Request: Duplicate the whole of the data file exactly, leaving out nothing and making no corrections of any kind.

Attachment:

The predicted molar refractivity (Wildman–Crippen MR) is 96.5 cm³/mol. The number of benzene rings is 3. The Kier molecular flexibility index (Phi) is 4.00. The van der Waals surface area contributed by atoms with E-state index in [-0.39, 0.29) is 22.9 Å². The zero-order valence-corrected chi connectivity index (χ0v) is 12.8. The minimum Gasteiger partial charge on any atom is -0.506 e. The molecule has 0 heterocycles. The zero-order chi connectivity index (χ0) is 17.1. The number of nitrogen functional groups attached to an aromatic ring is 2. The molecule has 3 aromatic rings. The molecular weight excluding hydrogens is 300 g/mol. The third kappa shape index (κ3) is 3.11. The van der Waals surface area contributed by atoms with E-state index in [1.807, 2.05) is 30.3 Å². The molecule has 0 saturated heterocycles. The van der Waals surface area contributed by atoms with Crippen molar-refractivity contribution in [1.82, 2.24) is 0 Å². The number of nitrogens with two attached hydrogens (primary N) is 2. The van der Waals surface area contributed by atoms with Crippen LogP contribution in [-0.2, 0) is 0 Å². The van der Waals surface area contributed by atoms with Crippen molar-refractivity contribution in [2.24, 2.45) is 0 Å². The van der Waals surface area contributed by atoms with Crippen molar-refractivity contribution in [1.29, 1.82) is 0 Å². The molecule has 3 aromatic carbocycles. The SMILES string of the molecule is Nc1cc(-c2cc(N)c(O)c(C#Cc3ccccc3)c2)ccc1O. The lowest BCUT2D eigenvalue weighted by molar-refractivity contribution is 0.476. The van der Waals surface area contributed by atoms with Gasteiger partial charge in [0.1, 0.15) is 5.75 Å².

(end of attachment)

The predicted molar refractivity (Wildman–Crippen MR) is 96.5 cm³/mol. The number of benzene rings is 3. The Kier molecular flexibility index (Phi) is 4.00. The van der Waals surface area contributed by atoms with E-state index in [-0.39, 0.29) is 22.9 Å². The zero-order valence-corrected chi connectivity index (χ0v) is 12.8. The minimum Gasteiger partial charge on any atom is -0.506 e. The molecule has 0 heterocycles. The zero-order chi connectivity index (χ0) is 17.1. The number of nitrogen functional groups attached to an aromatic ring is 2. The molecule has 3 aromatic rings. The molecular weight excluding hydrogens is 300 g/mol. The third kappa shape index (κ3) is 3.11. The van der Waals surface area contributed by atoms with E-state index in [1.807, 2.05) is 30.3 Å². The molecule has 0 saturated heterocycles. The van der Waals surface area contributed by atoms with Crippen molar-refractivity contribution in [1.82, 2.24) is 0 Å². The number of nitrogens with two attached hydrogens (primary N) is 2. The van der Waals surface area contributed by atoms with Crippen LogP contribution in [-0.2, 0) is 0 Å². The van der Waals surface area contributed by atoms with Crippen molar-refractivity contribution in [2.24, 2.45) is 0 Å². The van der Waals surface area contributed by atoms with Crippen molar-refractivity contribution in [1.29, 1.82) is 0 Å². The molecule has 3 aromatic carbocycles. The SMILES string of the molecule is Nc1cc(-c2cc(N)c(O)c(C#Cc3ccccc3)c2)ccc1O. The lowest BCUT2D eigenvalue weighted by molar-refractivity contribution is 0.476. The van der Waals surface area contributed by atoms with Gasteiger partial charge in [0.1, 0.15) is 5.75 Å².